Witch Tree ·Chiefs Demand ¢100m, 2 Bottles Apio, etc
The chiefs and elders of Ofankor in the Greater Accra Region are demanding a whopping ¢100 million and assorted items, also running into several millions of cedis, from the Ghana Highway Authority (GHA) before they will permit the felling of a 'witch tree' for an on-going road construction.
According to a letter dated 29th October, 2007 and signed by Nii Ashitey Tetteh, Chief Linguist of the Asere Traditional Council of Chiefs and Elders, the 15 items, which would be needed for the performance of 'Olila Rituals', must be ready not later than November 5, 2007.
The letter, addressed to Mr. Acquah of the GHA Head Office and copied to the Chief of Ofankor, Nii Abban Kortei II; and Nii Kpakpa Brofonyo II, Ga Akwashong Mantse also demanded 3 cows, 3 sheep, 6 fowls, 12 crates of eggs, 6 pieces of calico, 12 tubers of yam, 1 gallon of palm oil, 6 tins of maize, 1 carton of gin, 1 carton of schnapps, 1 carton of whisky, 2 tins of akpeteshie, kpele and asafo drums.
The witch tree would have to be cut to pave way for a Chinese company to go ahead with construction works on the Achimota-Ofankor section of the Accra-Nsawam highway, but residents protested strongly when the contractors started felling it, claiming it had a great deal of spiritual significance for them.
The irate youth who claimed that the tree, far from being a base for witches, was a shrine, attacked one Nigeriene involved in the felling process, and slapped him several times before eventually dragging him to the chief's palace, accusing him of committing sacrilege.
They did not understand why Amidu Sabo Azzez, a foreigner, should trespass that far into their holy shrine, and vowed that the 'gods' of the area would have to be pacified before the road construction would proceed.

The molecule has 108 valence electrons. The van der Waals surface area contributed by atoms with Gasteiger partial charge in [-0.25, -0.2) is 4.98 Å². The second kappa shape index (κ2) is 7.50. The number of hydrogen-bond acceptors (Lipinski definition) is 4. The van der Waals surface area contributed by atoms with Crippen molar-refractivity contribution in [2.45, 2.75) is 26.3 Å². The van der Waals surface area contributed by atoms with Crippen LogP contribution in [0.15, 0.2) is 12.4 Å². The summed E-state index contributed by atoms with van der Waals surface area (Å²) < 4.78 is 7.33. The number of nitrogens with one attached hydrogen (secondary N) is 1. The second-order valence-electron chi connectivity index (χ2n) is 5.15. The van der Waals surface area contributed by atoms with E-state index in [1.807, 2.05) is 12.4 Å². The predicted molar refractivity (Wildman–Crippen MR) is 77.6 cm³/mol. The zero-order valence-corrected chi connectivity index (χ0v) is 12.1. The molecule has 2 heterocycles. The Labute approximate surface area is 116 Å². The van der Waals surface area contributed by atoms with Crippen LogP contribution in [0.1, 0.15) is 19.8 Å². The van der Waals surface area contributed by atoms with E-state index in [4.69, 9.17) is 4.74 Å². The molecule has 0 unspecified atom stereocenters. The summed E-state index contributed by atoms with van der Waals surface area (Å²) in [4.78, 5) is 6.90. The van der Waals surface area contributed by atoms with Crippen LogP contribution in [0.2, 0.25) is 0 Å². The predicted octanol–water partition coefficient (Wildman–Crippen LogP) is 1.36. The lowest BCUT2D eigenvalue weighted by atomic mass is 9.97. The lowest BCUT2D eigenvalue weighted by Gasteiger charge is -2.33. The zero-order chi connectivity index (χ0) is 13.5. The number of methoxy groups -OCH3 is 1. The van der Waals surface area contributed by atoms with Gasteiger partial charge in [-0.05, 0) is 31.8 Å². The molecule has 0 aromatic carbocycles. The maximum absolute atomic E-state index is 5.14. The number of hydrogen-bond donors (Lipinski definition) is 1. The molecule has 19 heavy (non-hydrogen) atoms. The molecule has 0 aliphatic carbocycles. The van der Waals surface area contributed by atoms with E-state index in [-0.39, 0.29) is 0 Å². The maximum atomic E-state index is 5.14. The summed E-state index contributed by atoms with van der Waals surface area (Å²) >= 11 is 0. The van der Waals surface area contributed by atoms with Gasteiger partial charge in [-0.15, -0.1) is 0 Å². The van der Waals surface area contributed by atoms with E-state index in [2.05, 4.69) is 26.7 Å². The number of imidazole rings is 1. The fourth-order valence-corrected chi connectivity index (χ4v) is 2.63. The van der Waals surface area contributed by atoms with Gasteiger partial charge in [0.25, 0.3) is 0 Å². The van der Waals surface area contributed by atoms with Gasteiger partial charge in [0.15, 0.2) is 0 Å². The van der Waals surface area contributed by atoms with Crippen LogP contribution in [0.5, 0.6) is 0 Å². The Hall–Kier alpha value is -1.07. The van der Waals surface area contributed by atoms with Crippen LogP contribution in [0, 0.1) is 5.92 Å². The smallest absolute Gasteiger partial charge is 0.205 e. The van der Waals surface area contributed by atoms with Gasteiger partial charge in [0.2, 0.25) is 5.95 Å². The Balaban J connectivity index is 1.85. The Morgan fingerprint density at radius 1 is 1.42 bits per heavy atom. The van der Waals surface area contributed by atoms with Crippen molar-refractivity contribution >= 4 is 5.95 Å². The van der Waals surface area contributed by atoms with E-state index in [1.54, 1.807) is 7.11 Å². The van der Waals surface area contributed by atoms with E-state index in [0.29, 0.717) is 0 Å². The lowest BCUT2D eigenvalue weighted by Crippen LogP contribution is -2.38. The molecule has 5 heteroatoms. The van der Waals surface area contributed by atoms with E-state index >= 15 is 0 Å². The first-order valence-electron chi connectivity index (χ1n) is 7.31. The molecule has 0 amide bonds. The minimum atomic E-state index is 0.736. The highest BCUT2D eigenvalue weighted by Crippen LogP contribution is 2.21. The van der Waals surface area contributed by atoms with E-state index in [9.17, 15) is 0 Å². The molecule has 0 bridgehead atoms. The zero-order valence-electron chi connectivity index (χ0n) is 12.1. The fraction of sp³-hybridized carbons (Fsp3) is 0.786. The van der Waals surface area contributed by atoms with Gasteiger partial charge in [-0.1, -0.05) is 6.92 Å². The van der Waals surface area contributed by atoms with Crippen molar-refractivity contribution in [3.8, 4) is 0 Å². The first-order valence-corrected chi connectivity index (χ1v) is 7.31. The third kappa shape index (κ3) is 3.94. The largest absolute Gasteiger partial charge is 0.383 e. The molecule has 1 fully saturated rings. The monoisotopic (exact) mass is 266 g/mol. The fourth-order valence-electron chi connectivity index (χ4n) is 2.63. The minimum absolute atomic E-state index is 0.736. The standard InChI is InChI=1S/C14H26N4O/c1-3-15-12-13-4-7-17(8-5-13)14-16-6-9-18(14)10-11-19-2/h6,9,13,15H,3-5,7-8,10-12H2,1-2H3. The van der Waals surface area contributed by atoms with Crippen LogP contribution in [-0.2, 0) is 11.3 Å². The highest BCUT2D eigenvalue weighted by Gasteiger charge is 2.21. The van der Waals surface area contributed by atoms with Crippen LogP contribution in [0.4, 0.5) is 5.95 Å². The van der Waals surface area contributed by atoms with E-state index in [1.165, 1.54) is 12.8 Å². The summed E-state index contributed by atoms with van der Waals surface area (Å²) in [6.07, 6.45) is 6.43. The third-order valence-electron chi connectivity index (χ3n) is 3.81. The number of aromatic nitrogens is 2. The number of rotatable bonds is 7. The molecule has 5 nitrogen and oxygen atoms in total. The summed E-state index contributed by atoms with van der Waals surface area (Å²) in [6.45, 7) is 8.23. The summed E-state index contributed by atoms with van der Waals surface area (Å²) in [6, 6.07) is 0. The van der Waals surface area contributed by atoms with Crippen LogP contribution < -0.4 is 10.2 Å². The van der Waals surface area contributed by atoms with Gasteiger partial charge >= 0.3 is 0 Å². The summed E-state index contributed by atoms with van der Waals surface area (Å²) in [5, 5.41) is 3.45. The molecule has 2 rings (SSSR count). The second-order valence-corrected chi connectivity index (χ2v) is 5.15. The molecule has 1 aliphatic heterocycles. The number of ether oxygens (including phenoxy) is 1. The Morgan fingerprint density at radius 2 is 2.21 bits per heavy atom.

The incident had stalled construction works on the Ofankor/Achimota road project.
According to the Chief Linguist of the Asere Stool, Nii Ashietey Tetteh, the place where the Onyina tree stood was once a shrine, harbouring the gods of the land.
At the time of the fracas, the aggrieved Chief Linguist explained that over the years, the elders of the town had spent a lot of money appeasing the 'gods' in order to stop the rampant motor accidents that were recorded at the spot.
According to him, as a result of the fatal accidents, the elders consulted an oracle, which advised them on what to do.
This information, he continued, was communicated to the office of the Greater Accra Regional Minister and other relevant institutions, alleging that the fatal accidents ceased soon after the performance of the prescribed rituals, which he noted, ran into several millions of cedis.
Some of the residents of the town who spoke to DAILY GUIDE claimed that three marine spirits- two females and a male- were inhabiting the tree as a result of which previous attempts to cut it down had proven unsuccessful.
They hinted that five chainsaws had broken down in such attempts, contending that nobody could fell the tree.
According to them, although they supported the felling of the tree to allow for the construction of a road through the location, this should be preceded by a consultation with the chief and elders of the town.
Interestingly, when the matter was reported to the Tesano Police, the Divisional Commander, Mr. Duku, asked the Ghana Highway Authority official, Mr. Acquah, to cooperate with the youth and traditional authority in performing whatever rites they have prescribed.
What was not clear however, was whether the extra cost of 'purification' on a single tree, running into hundreds of millions would be borne by the contractor or the government of Ghana, more so when funds had already been budgeted for the project.
By Bennett Akuaku